His speed came naturally, a gift from his parents.
He added fancy footwork to his repertoire through hard work in his yard at home.
Once Nakaiya Kerr learned to master the emotional and mental aspects of soccer as a senior, he became a nearly unstoppable force for Christian Liberty, making him a natural choice for Big Island Interscholastic Federation Division II Player of the Year.
“It’s something that I always wanted to get during my high school career,” Kerr said. “I was pretty stoked.”
For a prolific scorer such as Kerr, winning the honor was probably just a matter of time. He scored 35 goals this past season — easily the best on the island — after bagging 25 as a junior.
But Canefire coach Troy Rimel saw his star striker come a long way in one respect.
“Basically, he improved his self-control,” Rimel said. “Being able to control his emotions and to use that to motivate the rest of the team. He did an amazing job to become one of our emotional leaders.
“I’ve never been more pleased with how a player matured.”
Because of Kerr’s slender 5-foot-7, 150 pound frame, opponents’ best chance to stop him was to try and knock him off the ball and play physical. During a rugged game against Hilo last season, Kerr lost it. He threw a punch at an opposing player, sparking both benches to clear. Rimel suspended Kerr for four matches.
“I had to learn to keep my cool,” Kerr said. “I wasn’t going to let others bother me. I had to honor the game.”
He earned the trust of his teammates enough to be voted a captain at the beginning of his senior season, and what followed was a bevy of hat tricks as he and forward Louis Moylan combined to score more than 50 goals.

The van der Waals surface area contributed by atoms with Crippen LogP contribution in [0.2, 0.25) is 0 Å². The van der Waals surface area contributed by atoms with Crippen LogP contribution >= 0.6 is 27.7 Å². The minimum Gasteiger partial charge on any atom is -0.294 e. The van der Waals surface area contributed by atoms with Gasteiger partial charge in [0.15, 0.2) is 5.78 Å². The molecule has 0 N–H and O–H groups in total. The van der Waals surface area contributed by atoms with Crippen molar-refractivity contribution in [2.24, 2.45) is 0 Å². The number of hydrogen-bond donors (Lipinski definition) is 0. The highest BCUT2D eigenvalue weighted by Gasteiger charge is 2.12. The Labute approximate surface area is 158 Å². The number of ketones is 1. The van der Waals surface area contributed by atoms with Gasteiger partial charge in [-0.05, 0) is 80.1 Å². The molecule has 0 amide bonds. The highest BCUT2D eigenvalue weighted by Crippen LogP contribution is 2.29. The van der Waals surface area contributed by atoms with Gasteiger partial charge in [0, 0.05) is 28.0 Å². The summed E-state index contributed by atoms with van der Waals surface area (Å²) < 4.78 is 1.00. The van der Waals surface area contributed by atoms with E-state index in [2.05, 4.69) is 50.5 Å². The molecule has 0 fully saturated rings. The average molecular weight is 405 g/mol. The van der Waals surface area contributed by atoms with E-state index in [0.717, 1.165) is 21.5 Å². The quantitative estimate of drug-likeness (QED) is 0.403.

Christian Liberty landed a league-best five players on the coaches’ All-BIIF first-team. Kerr and Moylan were joined by midfielder Sequoya Kerr — Nakaiya’s younger brother — fullback Caedan Cambra and goalkeeper Kiyoshi Kaili. Honokaa was represented by midfielders Tony Connors and Jevin Dement and fulllback Aukanai Kapu. Also voted on were fullback Blake Hooser and forward Kama Hurwitz from league champion Hawaii Prep and Kamehameha’s Logan Uyetake (midfielder) and Kama Kawamoto (forward). Honokaa’s Maurice Miranda was Coach of the Year.
One of the skill-sets making Nakaiya Kerr such a dangerous player is he’s adept at using either foot, and it’s something he helped teach himself through homemade drills. As a youngster, he’d take a ball out in the yard and try to kick it over his parents’ house. Then he’d try try to hit a tree from from 40-50 yards away.
“It’s a testimony to getting better by working out on your own,” Rimel said.
Kerr said his American Youth Soccer Association coaches worked with him as he developed a quick burst that often left defenders flat-footed, but he credited genetics as well.
“Both my parents are both extremely fast,” said Kerr, Christian Liberty’s first Player of the Year since Richard Moylan was honored in 2010.
His father, Peter, was a former state champion mixed martial artist, while his mother, Jinna, studied ballet.
Rimel considers Kerr and Isaac Grotenshuis to be the two most dangerous players he’s coached at Christian Liberty. While Grotenshuis went on the be a standout at NAIA Cornerstone University, Kerr said he’s been talking to a handful of Division II schools, including the University of Hawaii at Hilo.
As a four-year starter, Kerr was on three teams that finished BIIF runner-up —including one-goal losses the past two seasons — but Kerr said the small-school Canefire of Keaau created many memorable moments along the way.
“Even though we didn’t win any championships,” he said, “what’s more important is we got respect in the community and made them proud.”